Journal Jurnal Ilmu Ternak dan Veteriner-
Immunomodulatory activity assay and characterization of exopolysaccharide (EPS) from Lactic Acid Bacteria (LAB) was done in Bogor. Bacteria used in this study was LAB strains of Lactobacillus delbrueckii subsp. bulgaricus and Streptococcus thermophilus. Exopolysaccharide was extracted from L. delbrueckii subsp. bulgaricus and S. thermophilus then characterized with FT-IR spectrophotometer to determine the functional group. IR spectrum analysis using Fourier Transform-Infra Red (FT-IR) showed that EPS from both LAB isolates were carbohydrate compounds. Immunomodulatory activity in vivo from EPS was measured using phagocytic activity and phagocytic capacity macrophage cells from mice peritoneal cavity fluid. Exopolysaccharide were given orally to mice in concentrations of 100 μg/ml, 200 μg/ml and 300 μg/ml for 14 days then the mice were infected with Staphylococcus aureus. Result showed that EPS from both LAB isolate enhanced either phagocytic activity and phagocytic capacity macrophage cell from mice peritoneal fluid. EPS from L. delbrueckii subsp. bulgaricus concentration 300 μg/ml showed the highest phagocytic activity of macrophage cells and EPS from S. thermophilus concentration 300 μg/ml showed the highest phagocytic capacity. It is concluded that EPS potency tested as immunomodulatory derived from a culture of L. delbrueckii and S. thermophilus subsp.bulgaricus are able to increase the activity and phagocytosis murine peritoneal macrophages.
A series of experiments on techniques and time of sowing, and weed management of legumes Clitoria ternatea cv Milgarra, Centrosema pascuorum cv Cavalcade and cv Bundey, and Lablab purpureus cv Highworth, was conducted in East Nusa Tenggara (in the islands of Timor, Flores, and Sumba) in order to determine proper technique and time of sowing and weed management, which would be efficient in labor use and sufficient biomass production. Treatments of sowing techniques included dibble, furrow (covered and not covered), and broadcast (harrowed and not harrowed); while sowing time consisted of early wet season (December-January), mid of wet season (February-March) and the end of wet season (April-May), while weed managements consisted of weeded and unweeded treatments. The experiments employed block randomized design with four replications using plot sizes of 3 x 4 m to 4 x 5 m, depending on the availability of land for the experiments. The results of the experiments showed that the best sowing technique with the highest plant population at 4 weeks after planting was dibbling (42 plants/m²), followed by furrow, while the lowest plant population was obtained at the broadcast technique (9-20 plants/m²). Similarly, the highest biomass production was obtained in the dibbling technique (1.75 to 2.5 tons DM/ha per harvest at 12 weeks after planting in Ende, and 4-5 ton DM/ha in Nagekeo), followed by furrow technique covered or not covered (1-1.3 tons DM/ha in Ende and 3.5-4 tons DM/ha in Nagekeo), and the lowest in broadcast technique (0.3-1 ton DM/ha in Ende and 2-2.5 ton DM/ha in Nagekeo). However, considering the labor requirement and cost, it was recommended that furrow technique to suit the small farmer practices in the region. Weed management showed that weeded treatment (keep legume cleaned of weeds) gave significantly better (P<0.05) biomass production compared with to that of unweeded treatment. It can be seen also that weed had more suppressing effects on Clitoria ternatea, compared to that of Lablab purpureus, especially when the plants were sown in the early wet season.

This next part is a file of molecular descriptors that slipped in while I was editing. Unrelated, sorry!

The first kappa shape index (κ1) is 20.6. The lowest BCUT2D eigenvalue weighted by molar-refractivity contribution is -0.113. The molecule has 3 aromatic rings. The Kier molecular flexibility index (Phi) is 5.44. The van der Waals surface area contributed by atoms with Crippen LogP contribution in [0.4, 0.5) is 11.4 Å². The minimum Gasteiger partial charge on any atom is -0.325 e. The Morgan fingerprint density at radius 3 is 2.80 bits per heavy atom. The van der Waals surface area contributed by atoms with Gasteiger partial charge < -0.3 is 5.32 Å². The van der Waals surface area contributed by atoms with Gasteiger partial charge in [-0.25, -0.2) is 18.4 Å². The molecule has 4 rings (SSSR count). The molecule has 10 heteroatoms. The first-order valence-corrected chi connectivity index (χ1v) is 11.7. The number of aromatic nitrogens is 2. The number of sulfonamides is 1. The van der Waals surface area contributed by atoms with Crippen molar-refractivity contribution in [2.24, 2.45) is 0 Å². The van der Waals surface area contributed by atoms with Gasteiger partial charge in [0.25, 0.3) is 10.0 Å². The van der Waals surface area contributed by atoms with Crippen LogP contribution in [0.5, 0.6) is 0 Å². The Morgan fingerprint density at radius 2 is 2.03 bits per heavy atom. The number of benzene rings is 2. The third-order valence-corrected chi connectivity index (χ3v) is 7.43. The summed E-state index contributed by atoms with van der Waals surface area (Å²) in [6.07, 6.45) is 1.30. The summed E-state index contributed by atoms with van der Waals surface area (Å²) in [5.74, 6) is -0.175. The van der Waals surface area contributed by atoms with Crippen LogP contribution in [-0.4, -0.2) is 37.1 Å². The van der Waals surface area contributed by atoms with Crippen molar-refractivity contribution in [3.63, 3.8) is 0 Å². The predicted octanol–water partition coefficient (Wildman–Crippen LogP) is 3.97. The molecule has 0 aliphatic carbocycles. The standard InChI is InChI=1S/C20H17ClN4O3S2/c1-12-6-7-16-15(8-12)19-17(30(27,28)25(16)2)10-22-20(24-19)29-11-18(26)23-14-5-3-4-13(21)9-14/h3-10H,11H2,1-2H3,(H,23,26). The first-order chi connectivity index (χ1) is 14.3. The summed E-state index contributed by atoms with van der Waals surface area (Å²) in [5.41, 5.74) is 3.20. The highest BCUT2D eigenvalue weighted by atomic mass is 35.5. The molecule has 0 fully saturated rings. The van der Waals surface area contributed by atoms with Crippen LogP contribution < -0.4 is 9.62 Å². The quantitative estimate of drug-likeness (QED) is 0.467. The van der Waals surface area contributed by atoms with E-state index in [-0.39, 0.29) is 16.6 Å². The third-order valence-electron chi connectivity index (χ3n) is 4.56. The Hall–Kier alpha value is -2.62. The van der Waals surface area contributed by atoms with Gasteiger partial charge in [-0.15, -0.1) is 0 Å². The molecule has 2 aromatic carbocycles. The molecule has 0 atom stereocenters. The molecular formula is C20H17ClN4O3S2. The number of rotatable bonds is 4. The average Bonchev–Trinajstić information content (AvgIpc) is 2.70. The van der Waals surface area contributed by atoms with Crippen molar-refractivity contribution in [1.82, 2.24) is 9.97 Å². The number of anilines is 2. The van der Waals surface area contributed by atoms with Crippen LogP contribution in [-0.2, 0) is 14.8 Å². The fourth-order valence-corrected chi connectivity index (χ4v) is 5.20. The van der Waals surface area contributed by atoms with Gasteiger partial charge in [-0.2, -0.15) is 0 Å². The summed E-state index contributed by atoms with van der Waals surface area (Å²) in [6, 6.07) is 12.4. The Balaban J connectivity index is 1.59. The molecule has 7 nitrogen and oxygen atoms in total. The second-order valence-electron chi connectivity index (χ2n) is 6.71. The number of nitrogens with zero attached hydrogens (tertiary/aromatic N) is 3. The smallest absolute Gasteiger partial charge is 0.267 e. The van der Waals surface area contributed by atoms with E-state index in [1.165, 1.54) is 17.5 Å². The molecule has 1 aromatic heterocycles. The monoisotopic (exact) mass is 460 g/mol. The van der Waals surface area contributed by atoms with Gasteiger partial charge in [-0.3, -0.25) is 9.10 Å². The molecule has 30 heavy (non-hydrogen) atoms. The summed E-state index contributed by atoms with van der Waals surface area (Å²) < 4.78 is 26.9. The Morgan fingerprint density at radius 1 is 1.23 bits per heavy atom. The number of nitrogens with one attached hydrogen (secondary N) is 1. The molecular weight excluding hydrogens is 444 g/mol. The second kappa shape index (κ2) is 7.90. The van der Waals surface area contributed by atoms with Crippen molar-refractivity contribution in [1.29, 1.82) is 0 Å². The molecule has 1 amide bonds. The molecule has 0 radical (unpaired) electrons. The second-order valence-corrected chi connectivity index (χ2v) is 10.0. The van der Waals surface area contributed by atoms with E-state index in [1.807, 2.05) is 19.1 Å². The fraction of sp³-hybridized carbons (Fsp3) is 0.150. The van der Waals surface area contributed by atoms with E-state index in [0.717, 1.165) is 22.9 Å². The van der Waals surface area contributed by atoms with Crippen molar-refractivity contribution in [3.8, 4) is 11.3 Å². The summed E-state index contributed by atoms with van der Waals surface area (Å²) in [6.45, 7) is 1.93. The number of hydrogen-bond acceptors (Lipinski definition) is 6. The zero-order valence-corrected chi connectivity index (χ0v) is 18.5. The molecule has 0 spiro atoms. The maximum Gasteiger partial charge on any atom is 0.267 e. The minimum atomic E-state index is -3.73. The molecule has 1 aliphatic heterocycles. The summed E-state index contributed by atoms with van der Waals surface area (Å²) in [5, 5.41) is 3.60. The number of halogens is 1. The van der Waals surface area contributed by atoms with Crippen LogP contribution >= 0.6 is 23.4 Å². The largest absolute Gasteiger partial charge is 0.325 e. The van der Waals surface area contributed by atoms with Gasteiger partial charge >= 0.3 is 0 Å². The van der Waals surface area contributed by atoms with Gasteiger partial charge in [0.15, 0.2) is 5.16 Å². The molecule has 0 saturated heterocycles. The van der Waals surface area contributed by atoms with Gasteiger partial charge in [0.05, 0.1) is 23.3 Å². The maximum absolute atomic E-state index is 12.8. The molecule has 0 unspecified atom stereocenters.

Limited availability of forage diet throughout the year could be overcome by utilization of crop by-products. Corn cob, a by-product from maize production is potential to be used as a fiber source for grass replacement. The objective of the study was to compare the effect of two different basal diets (basal grass diet and corn cob silage) with or without Calliandra supplementation on feed intake, nutrient digestibility, nitrogen utilization, rumen fermentation and growth of sheep. The study used 20 male sheep St Croix breed. The sheep were divided into 5 groups based on body weight. Each group was fed with one of four diet treatments for 13 weeks. The treatments were grass basal diet + concentrate, Corn cob silage (CCS) + concentrate, Grass basal diet + concentrate + 5% Calliandra leaf meal, CCS + concentrate + 5% Calliandra leaf meal. The ratio of basal diet (grass or CCS) to concentrate was 40 : 60% and was formulated in iso protein (crude protein content 14%). The diet was offered in total mix ration. The experiment was conducted in a randomized complete block design and arranged in factorial 2 x 2 (2 type basal diets and 2 Calliandra supplementation levels) with 5 replications. Results showed that there was no interaction between basal diet and Calliandra supplementation on feed consumption, average daily gain (ADG), nutrient digestibility, rumen fermentation, except for crude protein (CP) intake. Feed consumption was not affected by basal diets or Calliandra supplementation. Feed conversion ratio and protein conversion ratio were better in grass basal diet than CCS. CP digestibility was higher in corn cob silage than basal grass diet without Calliandra supplementation. N retention was higher in corn cob basal diet than basal grass diet. Rumen fermentation was significantly affected by basal diet in which rumen ammonia and VFA concentrations were higher in grass basal diet. Grass basal diet had higher propionic acid production than CCS basal diet. From this study, it could be concluded that in iso protein diet, basal grass diet was comparable to corn cob basal diet as revealed by average daily gain was similar in both diets with average 107.5 g/head/day. Calliandra supplementation at 5% in the grass or CCS basal diet did not improve sheep performance.